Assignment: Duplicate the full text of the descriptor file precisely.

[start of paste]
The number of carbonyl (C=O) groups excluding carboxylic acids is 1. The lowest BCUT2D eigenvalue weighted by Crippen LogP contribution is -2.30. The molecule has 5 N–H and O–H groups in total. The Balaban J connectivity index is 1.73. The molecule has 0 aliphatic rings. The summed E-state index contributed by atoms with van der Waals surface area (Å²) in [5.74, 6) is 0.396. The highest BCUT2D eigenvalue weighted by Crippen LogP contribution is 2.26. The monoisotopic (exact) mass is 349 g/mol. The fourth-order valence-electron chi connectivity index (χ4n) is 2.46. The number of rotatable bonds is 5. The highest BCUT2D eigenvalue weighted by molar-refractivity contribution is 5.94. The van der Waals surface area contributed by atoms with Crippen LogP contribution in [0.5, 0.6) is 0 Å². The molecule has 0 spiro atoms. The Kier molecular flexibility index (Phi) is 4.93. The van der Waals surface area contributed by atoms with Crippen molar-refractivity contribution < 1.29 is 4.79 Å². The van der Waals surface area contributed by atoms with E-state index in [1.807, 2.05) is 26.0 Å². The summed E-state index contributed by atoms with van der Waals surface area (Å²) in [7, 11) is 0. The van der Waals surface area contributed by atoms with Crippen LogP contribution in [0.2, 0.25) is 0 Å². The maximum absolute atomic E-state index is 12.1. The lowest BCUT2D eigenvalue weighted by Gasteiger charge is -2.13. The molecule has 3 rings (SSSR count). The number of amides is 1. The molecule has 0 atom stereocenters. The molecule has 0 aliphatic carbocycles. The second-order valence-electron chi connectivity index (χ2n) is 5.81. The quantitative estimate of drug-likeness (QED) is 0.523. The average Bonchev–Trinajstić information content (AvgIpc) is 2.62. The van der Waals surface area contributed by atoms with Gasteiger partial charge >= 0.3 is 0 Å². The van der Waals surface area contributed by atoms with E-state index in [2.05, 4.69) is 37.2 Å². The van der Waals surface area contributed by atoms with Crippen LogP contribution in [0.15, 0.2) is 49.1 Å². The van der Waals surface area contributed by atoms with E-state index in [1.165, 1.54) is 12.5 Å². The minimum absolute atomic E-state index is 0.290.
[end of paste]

The number of carbonyl (C=O) groups excluding carboxylic acids is 1. The lowest BCUT2D eigenvalue weighted by Crippen LogP contribution is -2.30. The molecule has 5 N–H and O–H groups in total. The Balaban J connectivity index is 1.73. The molecule has 0 aliphatic rings. The summed E-state index contributed by atoms with van der Waals surface area (Å²) in [5.74, 6) is 0.396. The highest BCUT2D eigenvalue weighted by Crippen LogP contribution is 2.26. The monoisotopic (exact) mass is 349 g/mol. The fourth-order valence-electron chi connectivity index (χ4n) is 2.46. The number of rotatable bonds is 5. The highest BCUT2D eigenvalue weighted by molar-refractivity contribution is 5.94. The van der Waals surface area contributed by atoms with Crippen LogP contribution in [0.5, 0.6) is 0 Å². The molecule has 0 spiro atoms. The Kier molecular flexibility index (Phi) is 4.93. The van der Waals surface area contributed by atoms with Crippen molar-refractivity contribution < 1.29 is 4.79 Å². The van der Waals surface area contributed by atoms with E-state index in [1.807, 2.05) is 26.0 Å². The summed E-state index contributed by atoms with van der Waals surface area (Å²) in [7, 11) is 0. The van der Waals surface area contributed by atoms with Crippen LogP contribution in [0.2, 0.25) is 0 Å². The maximum absolute atomic E-state index is 12.1. The lowest BCUT2D eigenvalue weighted by Gasteiger charge is -2.13. The molecule has 3 rings (SSSR count). The number of amides is 1. The molecule has 0 atom stereocenters. The molecule has 0 aliphatic carbocycles. The second-order valence-electron chi connectivity index (χ2n) is 5.81. The quantitative estimate of drug-likeness (QED) is 0.523. The average Bonchev–Trinajstić information content (AvgIpc) is 2.62. The van der Waals surface area contributed by atoms with Gasteiger partial charge >= 0.3 is 0 Å². The van der Waals surface area contributed by atoms with E-state index in [2.05, 4.69) is 37.2 Å². The van der Waals surface area contributed by atoms with Crippen LogP contribution in [0.15, 0.2) is 49.1 Å². The van der Waals surface area contributed by atoms with E-state index in [1.165, 1.54) is 12.5 Å². The minimum absolute atomic E-state index is 0.290.